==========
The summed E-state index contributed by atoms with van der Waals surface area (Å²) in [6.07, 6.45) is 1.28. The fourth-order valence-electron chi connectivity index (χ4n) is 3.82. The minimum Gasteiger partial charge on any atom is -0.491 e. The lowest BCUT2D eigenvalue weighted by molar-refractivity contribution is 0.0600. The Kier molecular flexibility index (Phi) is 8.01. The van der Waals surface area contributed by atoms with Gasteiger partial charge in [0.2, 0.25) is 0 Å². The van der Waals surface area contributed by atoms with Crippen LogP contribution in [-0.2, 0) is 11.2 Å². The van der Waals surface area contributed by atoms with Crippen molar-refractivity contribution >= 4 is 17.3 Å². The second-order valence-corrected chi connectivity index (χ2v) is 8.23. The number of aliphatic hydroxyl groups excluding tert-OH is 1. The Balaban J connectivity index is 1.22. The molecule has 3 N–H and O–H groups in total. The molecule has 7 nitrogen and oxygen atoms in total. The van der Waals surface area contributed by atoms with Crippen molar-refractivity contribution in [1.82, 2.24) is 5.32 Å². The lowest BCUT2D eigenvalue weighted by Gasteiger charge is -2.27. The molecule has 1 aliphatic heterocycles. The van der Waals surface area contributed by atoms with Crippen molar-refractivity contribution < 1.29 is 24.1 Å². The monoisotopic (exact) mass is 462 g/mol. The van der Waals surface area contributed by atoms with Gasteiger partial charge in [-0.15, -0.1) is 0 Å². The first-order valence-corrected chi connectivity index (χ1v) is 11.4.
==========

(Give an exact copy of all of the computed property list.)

The summed E-state index contributed by atoms with van der Waals surface area (Å²) in [6.07, 6.45) is 1.28. The fourth-order valence-electron chi connectivity index (χ4n) is 3.82. The minimum Gasteiger partial charge on any atom is -0.491 e. The lowest BCUT2D eigenvalue weighted by molar-refractivity contribution is 0.0600. The Kier molecular flexibility index (Phi) is 8.01. The van der Waals surface area contributed by atoms with Gasteiger partial charge in [0.2, 0.25) is 0 Å². The van der Waals surface area contributed by atoms with Crippen LogP contribution in [-0.2, 0) is 11.2 Å². The van der Waals surface area contributed by atoms with Crippen molar-refractivity contribution >= 4 is 17.3 Å². The second-order valence-corrected chi connectivity index (χ2v) is 8.23. The number of aliphatic hydroxyl groups excluding tert-OH is 1. The Balaban J connectivity index is 1.22. The molecule has 3 N–H and O–H groups in total. The molecule has 7 nitrogen and oxygen atoms in total. The van der Waals surface area contributed by atoms with Crippen molar-refractivity contribution in [1.82, 2.24) is 5.32 Å². The lowest BCUT2D eigenvalue weighted by Gasteiger charge is -2.27. The molecule has 1 aliphatic heterocycles. The van der Waals surface area contributed by atoms with Crippen molar-refractivity contribution < 1.29 is 24.1 Å². The monoisotopic (exact) mass is 462 g/mol. The van der Waals surface area contributed by atoms with Gasteiger partial charge in [-0.15, -0.1) is 0 Å². The first-order valence-corrected chi connectivity index (χ1v) is 11.4.